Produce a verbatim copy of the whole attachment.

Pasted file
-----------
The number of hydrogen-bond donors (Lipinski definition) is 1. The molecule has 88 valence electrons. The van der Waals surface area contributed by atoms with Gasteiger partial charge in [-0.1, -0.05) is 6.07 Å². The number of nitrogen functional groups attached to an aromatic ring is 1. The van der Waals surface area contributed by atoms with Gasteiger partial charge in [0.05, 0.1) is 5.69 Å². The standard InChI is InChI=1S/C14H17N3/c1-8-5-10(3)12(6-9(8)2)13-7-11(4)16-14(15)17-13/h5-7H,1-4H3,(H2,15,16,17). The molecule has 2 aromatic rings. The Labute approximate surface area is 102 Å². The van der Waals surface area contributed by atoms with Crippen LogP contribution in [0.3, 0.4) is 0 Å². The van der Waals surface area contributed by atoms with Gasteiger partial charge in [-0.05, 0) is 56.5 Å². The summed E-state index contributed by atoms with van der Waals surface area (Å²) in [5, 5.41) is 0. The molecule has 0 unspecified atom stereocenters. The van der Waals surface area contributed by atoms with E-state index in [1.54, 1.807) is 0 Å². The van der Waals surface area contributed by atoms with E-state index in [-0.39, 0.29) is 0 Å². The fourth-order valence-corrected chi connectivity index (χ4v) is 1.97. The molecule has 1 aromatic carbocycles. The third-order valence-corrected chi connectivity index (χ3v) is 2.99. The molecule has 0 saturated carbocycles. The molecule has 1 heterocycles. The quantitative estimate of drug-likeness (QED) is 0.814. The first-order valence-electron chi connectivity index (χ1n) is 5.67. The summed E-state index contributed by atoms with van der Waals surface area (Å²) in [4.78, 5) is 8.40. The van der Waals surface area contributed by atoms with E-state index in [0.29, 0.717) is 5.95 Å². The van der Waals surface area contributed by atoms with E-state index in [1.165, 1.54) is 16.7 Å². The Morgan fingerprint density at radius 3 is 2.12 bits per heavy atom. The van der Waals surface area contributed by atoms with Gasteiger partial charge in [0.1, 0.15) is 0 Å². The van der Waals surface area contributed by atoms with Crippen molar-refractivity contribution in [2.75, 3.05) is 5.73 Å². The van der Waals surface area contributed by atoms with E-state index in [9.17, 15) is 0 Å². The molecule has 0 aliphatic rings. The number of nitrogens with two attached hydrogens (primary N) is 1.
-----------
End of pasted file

The number of hydrogen-bond donors (Lipinski definition) is 1. The molecule has 88 valence electrons. The van der Waals surface area contributed by atoms with Gasteiger partial charge in [-0.1, -0.05) is 6.07 Å². The number of nitrogen functional groups attached to an aromatic ring is 1. The van der Waals surface area contributed by atoms with Gasteiger partial charge in [0.05, 0.1) is 5.69 Å². The standard InChI is InChI=1S/C14H17N3/c1-8-5-10(3)12(6-9(8)2)13-7-11(4)16-14(15)17-13/h5-7H,1-4H3,(H2,15,16,17). The molecule has 2 aromatic rings. The Labute approximate surface area is 102 Å². The van der Waals surface area contributed by atoms with Crippen LogP contribution in [0.3, 0.4) is 0 Å². The van der Waals surface area contributed by atoms with Gasteiger partial charge in [-0.05, 0) is 56.5 Å². The summed E-state index contributed by atoms with van der Waals surface area (Å²) in [5, 5.41) is 0. The molecule has 0 unspecified atom stereocenters. The van der Waals surface area contributed by atoms with E-state index in [1.54, 1.807) is 0 Å². The van der Waals surface area contributed by atoms with E-state index in [-0.39, 0.29) is 0 Å². The fourth-order valence-corrected chi connectivity index (χ4v) is 1.97. The molecule has 1 aromatic carbocycles. The third-order valence-corrected chi connectivity index (χ3v) is 2.99. The molecule has 0 saturated carbocycles. The molecule has 1 heterocycles. The quantitative estimate of drug-likeness (QED) is 0.814. The first-order valence-electron chi connectivity index (χ1n) is 5.67. The summed E-state index contributed by atoms with van der Waals surface area (Å²) in [4.78, 5) is 8.40. The van der Waals surface area contributed by atoms with E-state index in [0.29, 0.717) is 5.95 Å². The van der Waals surface area contributed by atoms with E-state index in [1.165, 1.54) is 16.7 Å². The Morgan fingerprint density at radius 3 is 2.12 bits per heavy atom. The van der Waals surface area contributed by atoms with Gasteiger partial charge in [0.1, 0.15) is 0 Å². The van der Waals surface area contributed by atoms with Crippen molar-refractivity contribution in [2.75, 3.05) is 5.73 Å². The van der Waals surface area contributed by atoms with E-state index in [9.17, 15) is 0 Å². The molecule has 0 aliphatic rings. The number of nitrogens with two attached hydrogens (primary N) is 1.